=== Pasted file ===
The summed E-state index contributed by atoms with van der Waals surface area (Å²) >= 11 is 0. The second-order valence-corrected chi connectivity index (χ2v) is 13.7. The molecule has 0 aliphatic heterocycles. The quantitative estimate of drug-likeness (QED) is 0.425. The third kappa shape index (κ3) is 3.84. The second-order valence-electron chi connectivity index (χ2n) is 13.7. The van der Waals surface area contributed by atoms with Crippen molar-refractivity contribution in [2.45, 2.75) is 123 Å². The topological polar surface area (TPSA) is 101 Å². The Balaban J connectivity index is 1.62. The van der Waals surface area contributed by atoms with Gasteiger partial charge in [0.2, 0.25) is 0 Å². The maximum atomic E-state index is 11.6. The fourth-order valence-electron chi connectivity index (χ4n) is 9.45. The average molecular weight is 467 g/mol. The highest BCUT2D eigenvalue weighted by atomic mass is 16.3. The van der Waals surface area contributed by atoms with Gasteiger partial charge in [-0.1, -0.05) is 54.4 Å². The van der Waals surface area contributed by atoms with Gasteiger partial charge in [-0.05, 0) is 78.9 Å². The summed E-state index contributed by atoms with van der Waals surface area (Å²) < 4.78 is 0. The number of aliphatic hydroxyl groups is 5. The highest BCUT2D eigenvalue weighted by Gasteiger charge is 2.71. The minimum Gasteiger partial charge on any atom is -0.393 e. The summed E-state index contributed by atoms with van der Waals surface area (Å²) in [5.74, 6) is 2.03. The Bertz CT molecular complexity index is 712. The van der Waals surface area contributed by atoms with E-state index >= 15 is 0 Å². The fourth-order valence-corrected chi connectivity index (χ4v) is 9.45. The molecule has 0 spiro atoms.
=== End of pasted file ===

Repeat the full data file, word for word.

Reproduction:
The summed E-state index contributed by atoms with van der Waals surface area (Å²) >= 11 is 0. The second-order valence-corrected chi connectivity index (χ2v) is 13.7. The molecule has 0 aliphatic heterocycles. The quantitative estimate of drug-likeness (QED) is 0.425. The third kappa shape index (κ3) is 3.84. The second-order valence-electron chi connectivity index (χ2n) is 13.7. The van der Waals surface area contributed by atoms with Crippen molar-refractivity contribution in [2.45, 2.75) is 123 Å². The topological polar surface area (TPSA) is 101 Å². The Balaban J connectivity index is 1.62. The van der Waals surface area contributed by atoms with Gasteiger partial charge in [0.2, 0.25) is 0 Å². The maximum atomic E-state index is 11.6. The fourth-order valence-electron chi connectivity index (χ4n) is 9.45. The average molecular weight is 467 g/mol. The highest BCUT2D eigenvalue weighted by atomic mass is 16.3. The van der Waals surface area contributed by atoms with Gasteiger partial charge in [-0.1, -0.05) is 54.4 Å². The van der Waals surface area contributed by atoms with Gasteiger partial charge in [-0.05, 0) is 78.9 Å². The summed E-state index contributed by atoms with van der Waals surface area (Å²) < 4.78 is 0. The number of aliphatic hydroxyl groups is 5. The highest BCUT2D eigenvalue weighted by Gasteiger charge is 2.71. The minimum Gasteiger partial charge on any atom is -0.393 e. The summed E-state index contributed by atoms with van der Waals surface area (Å²) in [5.74, 6) is 2.03. The Bertz CT molecular complexity index is 712. The van der Waals surface area contributed by atoms with E-state index >= 15 is 0 Å². The fourth-order valence-corrected chi connectivity index (χ4v) is 9.45. The molecule has 0 spiro atoms.